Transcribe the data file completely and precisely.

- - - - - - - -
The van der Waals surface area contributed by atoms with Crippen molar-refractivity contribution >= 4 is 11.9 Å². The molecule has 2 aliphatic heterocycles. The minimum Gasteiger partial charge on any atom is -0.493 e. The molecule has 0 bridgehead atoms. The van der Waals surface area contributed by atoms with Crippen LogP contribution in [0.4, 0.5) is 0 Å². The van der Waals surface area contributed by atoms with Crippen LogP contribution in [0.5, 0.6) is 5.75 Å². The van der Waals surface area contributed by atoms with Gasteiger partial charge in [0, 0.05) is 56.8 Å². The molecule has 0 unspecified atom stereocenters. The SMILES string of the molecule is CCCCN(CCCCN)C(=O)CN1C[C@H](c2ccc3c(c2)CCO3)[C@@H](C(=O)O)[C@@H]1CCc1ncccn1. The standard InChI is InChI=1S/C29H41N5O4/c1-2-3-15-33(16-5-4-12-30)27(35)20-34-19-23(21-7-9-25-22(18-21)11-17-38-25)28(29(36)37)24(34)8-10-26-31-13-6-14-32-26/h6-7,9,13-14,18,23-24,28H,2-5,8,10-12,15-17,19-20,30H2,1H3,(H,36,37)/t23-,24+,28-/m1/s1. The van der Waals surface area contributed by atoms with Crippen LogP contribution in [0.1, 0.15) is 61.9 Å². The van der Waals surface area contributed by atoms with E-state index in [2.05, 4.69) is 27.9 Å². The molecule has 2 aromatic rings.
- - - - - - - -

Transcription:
The van der Waals surface area contributed by atoms with Crippen molar-refractivity contribution >= 4 is 11.9 Å². The molecule has 2 aliphatic heterocycles. The minimum Gasteiger partial charge on any atom is -0.493 e. The molecule has 0 bridgehead atoms. The van der Waals surface area contributed by atoms with Crippen LogP contribution in [0.4, 0.5) is 0 Å². The van der Waals surface area contributed by atoms with Crippen LogP contribution in [0.5, 0.6) is 5.75 Å². The van der Waals surface area contributed by atoms with Gasteiger partial charge in [0, 0.05) is 56.8 Å². The molecule has 0 unspecified atom stereocenters. The SMILES string of the molecule is CCCCN(CCCCN)C(=O)CN1C[C@H](c2ccc3c(c2)CCO3)[C@@H](C(=O)O)[C@@H]1CCc1ncccn1. The standard InChI is InChI=1S/C29H41N5O4/c1-2-3-15-33(16-5-4-12-30)27(35)20-34-19-23(21-7-9-25-22(18-21)11-17-38-25)28(29(36)37)24(34)8-10-26-31-13-6-14-32-26/h6-7,9,13-14,18,23-24,28H,2-5,8,10-12,15-17,19-20,30H2,1H3,(H,36,37)/t23-,24+,28-/m1/s1. The van der Waals surface area contributed by atoms with Crippen LogP contribution in [0.1, 0.15) is 61.9 Å². The van der Waals surface area contributed by atoms with E-state index in [2.05, 4.69) is 27.9 Å². The molecule has 2 aromatic rings.